If anything, it was more hair-raising than the first time around. In part, this was due to my realistic fear that someone would notice I looked closer to 30 then 17, assume I was a narc (because why else would a woman my age be posing as a student?) and knife me in the girl’s bathroom. Making the situation even dicier, I was staying with one of my real Wilcox contemporaries – Debbie Callan – who, at that time, worked as a dispatcher/translator for the Santa Clara police department. How could I not be a narc?
There was never a moment I could relax. I didn’t have a fake driver’s license and I needed to carry the real one – which meant taking pains to make sure nobody saw it (especially the birthdate). I didn’t carry credit cards or checks because a 17-year-old wouldn’t. When making reference to music or books that weren’t contemporary, I had to calculate how old my fake self would’ve been as opposed to my real self.
Before I started, I devised an elaborate backstory to explain my mid-semester transfer – an alcoholic mother in rehab, I was staying with an aunt etc. – but it turned out to be totally unnecessary. Nobody I met showed the slightest interest in my backstory.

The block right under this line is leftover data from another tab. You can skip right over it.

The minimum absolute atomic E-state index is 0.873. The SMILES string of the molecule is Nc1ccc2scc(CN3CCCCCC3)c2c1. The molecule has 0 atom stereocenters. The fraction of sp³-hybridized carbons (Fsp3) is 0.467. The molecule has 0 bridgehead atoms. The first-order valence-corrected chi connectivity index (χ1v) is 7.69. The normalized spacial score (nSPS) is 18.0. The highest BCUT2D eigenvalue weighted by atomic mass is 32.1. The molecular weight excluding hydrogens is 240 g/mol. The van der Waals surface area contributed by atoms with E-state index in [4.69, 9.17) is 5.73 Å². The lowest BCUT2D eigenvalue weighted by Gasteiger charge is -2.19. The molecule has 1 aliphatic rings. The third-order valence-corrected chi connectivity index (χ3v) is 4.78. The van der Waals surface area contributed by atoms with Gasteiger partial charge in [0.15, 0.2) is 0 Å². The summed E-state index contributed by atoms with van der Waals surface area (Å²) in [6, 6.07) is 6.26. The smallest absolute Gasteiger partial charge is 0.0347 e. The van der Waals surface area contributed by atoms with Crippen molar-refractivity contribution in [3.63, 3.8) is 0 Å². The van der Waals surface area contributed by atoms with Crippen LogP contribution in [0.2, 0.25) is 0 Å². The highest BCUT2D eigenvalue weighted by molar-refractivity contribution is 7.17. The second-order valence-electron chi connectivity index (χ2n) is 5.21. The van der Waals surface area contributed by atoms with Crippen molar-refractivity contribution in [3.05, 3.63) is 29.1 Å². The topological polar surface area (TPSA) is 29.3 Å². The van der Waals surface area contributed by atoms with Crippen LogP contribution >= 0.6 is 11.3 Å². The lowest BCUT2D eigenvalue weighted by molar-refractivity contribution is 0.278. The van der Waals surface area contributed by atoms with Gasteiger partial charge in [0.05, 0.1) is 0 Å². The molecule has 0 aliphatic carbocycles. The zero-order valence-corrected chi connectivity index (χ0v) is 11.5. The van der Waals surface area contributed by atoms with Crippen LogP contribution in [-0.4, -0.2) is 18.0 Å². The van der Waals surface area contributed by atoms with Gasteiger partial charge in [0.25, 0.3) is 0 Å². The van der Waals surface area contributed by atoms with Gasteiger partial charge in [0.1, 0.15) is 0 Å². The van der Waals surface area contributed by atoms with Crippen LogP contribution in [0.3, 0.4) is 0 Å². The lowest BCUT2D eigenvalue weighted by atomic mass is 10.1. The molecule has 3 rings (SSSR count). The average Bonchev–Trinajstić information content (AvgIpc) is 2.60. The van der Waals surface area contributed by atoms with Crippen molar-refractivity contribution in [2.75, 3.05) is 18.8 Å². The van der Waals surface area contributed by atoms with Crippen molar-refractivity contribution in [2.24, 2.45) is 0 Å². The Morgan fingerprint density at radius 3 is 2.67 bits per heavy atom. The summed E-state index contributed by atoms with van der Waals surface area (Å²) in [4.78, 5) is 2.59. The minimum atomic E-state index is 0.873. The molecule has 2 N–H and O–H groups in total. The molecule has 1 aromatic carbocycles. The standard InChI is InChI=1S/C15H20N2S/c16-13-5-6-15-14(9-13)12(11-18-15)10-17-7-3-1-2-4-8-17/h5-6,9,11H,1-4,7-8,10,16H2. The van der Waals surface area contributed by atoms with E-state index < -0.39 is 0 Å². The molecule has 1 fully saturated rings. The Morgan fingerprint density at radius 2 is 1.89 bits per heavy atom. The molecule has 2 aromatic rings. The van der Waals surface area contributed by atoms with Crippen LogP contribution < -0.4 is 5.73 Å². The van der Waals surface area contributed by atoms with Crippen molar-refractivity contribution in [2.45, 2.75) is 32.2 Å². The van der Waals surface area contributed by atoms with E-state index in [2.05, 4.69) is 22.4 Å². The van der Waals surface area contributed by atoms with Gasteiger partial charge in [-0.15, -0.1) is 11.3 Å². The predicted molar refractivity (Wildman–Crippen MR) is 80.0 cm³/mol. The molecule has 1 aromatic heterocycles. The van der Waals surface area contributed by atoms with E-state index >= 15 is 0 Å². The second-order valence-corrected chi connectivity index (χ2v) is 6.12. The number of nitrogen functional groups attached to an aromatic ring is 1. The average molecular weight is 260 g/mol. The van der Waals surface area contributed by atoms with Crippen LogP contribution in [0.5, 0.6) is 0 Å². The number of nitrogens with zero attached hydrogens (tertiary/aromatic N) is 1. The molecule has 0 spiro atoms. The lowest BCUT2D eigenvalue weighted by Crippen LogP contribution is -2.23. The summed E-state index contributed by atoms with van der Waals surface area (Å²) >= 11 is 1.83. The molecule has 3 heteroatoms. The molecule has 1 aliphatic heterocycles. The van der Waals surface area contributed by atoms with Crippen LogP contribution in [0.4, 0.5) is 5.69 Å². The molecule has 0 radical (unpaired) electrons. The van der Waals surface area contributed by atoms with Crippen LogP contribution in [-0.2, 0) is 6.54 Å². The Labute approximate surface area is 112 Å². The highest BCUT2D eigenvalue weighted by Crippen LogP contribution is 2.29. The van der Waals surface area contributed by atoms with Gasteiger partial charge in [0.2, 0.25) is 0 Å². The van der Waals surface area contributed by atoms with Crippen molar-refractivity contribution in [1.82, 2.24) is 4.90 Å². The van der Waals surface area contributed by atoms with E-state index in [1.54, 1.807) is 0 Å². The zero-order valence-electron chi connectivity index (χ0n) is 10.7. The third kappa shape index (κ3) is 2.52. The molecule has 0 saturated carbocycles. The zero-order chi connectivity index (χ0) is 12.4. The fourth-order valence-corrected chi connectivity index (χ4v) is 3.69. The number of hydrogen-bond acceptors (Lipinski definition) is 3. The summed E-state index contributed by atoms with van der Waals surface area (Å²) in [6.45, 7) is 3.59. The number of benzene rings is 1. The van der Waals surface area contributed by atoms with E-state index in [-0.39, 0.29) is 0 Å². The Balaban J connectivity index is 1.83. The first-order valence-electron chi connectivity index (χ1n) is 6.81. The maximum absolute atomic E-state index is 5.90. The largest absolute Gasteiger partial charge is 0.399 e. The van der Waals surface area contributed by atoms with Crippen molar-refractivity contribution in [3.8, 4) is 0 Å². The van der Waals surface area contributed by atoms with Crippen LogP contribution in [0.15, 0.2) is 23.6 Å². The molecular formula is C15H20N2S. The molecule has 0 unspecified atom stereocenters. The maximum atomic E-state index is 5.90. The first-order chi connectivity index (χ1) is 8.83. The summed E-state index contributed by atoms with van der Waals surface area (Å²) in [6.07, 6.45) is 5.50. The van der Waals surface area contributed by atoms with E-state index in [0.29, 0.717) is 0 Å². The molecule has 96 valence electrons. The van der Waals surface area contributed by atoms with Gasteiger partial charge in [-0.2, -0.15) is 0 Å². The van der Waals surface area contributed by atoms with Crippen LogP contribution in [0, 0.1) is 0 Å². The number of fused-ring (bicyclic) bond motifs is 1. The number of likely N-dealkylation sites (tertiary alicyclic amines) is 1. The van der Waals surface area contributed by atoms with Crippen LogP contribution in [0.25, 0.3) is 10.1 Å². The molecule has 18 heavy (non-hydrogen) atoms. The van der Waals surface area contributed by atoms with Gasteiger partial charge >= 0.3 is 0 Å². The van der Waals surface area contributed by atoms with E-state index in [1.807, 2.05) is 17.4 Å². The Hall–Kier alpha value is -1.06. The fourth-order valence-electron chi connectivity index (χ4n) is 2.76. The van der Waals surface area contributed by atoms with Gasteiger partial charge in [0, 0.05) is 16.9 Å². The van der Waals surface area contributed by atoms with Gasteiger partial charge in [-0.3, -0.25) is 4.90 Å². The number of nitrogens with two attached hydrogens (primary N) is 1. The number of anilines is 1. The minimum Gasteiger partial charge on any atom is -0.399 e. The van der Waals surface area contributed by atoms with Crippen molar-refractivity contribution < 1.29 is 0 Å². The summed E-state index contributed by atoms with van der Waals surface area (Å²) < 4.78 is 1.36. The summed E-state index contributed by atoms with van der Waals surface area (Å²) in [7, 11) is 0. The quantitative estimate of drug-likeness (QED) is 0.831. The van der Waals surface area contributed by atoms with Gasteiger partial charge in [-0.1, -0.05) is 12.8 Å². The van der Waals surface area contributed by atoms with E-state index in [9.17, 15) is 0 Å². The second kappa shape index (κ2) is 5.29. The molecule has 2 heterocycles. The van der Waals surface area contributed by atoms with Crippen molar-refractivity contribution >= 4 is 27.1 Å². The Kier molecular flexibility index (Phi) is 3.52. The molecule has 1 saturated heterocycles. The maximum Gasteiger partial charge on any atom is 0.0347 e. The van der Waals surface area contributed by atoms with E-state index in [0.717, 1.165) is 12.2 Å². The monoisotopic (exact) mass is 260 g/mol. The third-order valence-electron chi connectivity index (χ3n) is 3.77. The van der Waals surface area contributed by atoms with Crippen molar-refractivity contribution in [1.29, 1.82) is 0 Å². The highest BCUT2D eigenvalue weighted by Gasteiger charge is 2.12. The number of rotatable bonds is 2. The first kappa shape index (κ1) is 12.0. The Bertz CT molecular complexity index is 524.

To be continued in upcoming blogs – because January ’81 was one of the more interesting Januarys in my life.
This was an amazing day, full of promise, and it retains its magic quality in my memory even though almost nothing unfolded like expected. I got the assignment to adapt S. E. Hinton’s classic novel, the Outsiders, for the screen. I did pose as a high school student and return to the high school I graduated from (more than a decade earlier) without getting busted.
Augie didn’t direct the movie, Francis did, which was the good news and the bad news. I’m awed by his talent; he directed some of the greatest movies of our time IMHO. How could this development possibly be bad? He’s an equally talented writer and took over the rewrite himself. When I saw the final shooting script, my name was nowhere to be seen.